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Problem 1 A study is to be performed to determine a certain parameter in a community. From a previous study a sd of 46 was obtained. If a sample error of up to 4 is to be accepted. How many subjects should be included in this study at 99% level of confidence? If a sample error of up to 4 is to be accepted. How many subjects should be included in this study at 99% level of confidence?

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Answer

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Problem 2 A study is to be done to determine effect of 2 drugs (A and B) on blood glucose level. From previous studies using those drugs, Sd of BGL of 8 and 12 g/dl were obtained respectively. A study is to be done to determine effect of 2 drugs (A and B) on blood glucose level. From previous studies using those drugs, Sd of BGL of 8 and 12 g/dl were obtained respectively. A significant level of 95% and a power of 90% is required to detect a mean difference between the two groups of 3 g/dl. How many subjects should be include in each group? A significant level of 95% and a power of 90% is required to detect a mean difference between the two groups of 3 g/dl. How many subjects should be include in each group?

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Answer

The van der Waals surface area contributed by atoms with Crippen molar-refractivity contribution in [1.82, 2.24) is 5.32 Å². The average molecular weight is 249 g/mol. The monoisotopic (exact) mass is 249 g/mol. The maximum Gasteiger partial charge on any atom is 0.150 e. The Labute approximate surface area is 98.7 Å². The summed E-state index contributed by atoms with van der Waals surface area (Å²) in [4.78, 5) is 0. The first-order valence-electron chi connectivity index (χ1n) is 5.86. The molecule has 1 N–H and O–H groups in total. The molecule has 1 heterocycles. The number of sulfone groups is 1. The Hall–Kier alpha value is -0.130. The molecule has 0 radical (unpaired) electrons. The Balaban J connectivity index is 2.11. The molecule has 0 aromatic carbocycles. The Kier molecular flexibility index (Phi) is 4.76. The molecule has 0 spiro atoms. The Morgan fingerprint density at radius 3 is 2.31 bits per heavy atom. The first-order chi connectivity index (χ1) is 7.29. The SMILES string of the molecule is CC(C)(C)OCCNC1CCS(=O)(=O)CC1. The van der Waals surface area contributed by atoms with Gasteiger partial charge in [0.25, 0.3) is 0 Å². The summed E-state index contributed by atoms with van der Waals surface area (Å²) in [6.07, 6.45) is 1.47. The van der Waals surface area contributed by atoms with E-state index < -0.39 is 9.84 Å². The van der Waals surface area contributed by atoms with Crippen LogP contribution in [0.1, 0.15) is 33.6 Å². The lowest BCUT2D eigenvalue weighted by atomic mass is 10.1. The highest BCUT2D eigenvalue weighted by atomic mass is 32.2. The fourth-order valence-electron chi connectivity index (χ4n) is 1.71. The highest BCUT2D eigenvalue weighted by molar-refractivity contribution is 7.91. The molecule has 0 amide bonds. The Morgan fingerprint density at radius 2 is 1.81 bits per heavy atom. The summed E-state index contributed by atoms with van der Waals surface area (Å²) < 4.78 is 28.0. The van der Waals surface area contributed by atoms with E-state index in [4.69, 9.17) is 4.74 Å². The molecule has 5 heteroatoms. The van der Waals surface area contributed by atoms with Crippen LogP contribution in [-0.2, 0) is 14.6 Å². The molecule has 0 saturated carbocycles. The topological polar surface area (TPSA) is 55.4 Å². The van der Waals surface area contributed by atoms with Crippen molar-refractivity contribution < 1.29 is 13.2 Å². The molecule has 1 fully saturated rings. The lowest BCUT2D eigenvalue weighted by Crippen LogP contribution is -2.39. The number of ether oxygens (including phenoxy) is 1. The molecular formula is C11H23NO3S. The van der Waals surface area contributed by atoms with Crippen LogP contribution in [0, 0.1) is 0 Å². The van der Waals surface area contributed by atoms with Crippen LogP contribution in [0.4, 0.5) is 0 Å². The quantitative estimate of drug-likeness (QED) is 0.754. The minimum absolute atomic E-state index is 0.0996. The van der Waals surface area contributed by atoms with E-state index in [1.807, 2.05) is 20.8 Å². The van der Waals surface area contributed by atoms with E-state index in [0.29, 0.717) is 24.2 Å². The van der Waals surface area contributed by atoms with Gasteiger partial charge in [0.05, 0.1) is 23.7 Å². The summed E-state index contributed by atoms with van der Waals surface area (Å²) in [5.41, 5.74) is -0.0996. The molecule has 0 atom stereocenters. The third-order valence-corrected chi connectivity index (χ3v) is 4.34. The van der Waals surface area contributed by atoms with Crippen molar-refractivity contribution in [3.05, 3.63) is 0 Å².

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Problem 3 It was desired to estimate proportion of anaemic children in a certain preparatory school. In a similar study at another school a proportion of 30 % was detected. Compute the minimal sample size required at a confidence limit of 95% and accepting a difference of up to 4% of the true population.

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Answer

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Problem 4 In previous studies, percentage of hypertensives among Diabetics was 70% and among non diabetics was 40% in a certain community. A researcher wants to perform a comparative study for hypertension among diabetics and non-diabetics at a confidence limit 95% and power 80%, What is the minimal sample to be taken from each group with 4% accepted difference of true value?

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Answer

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Precision Cost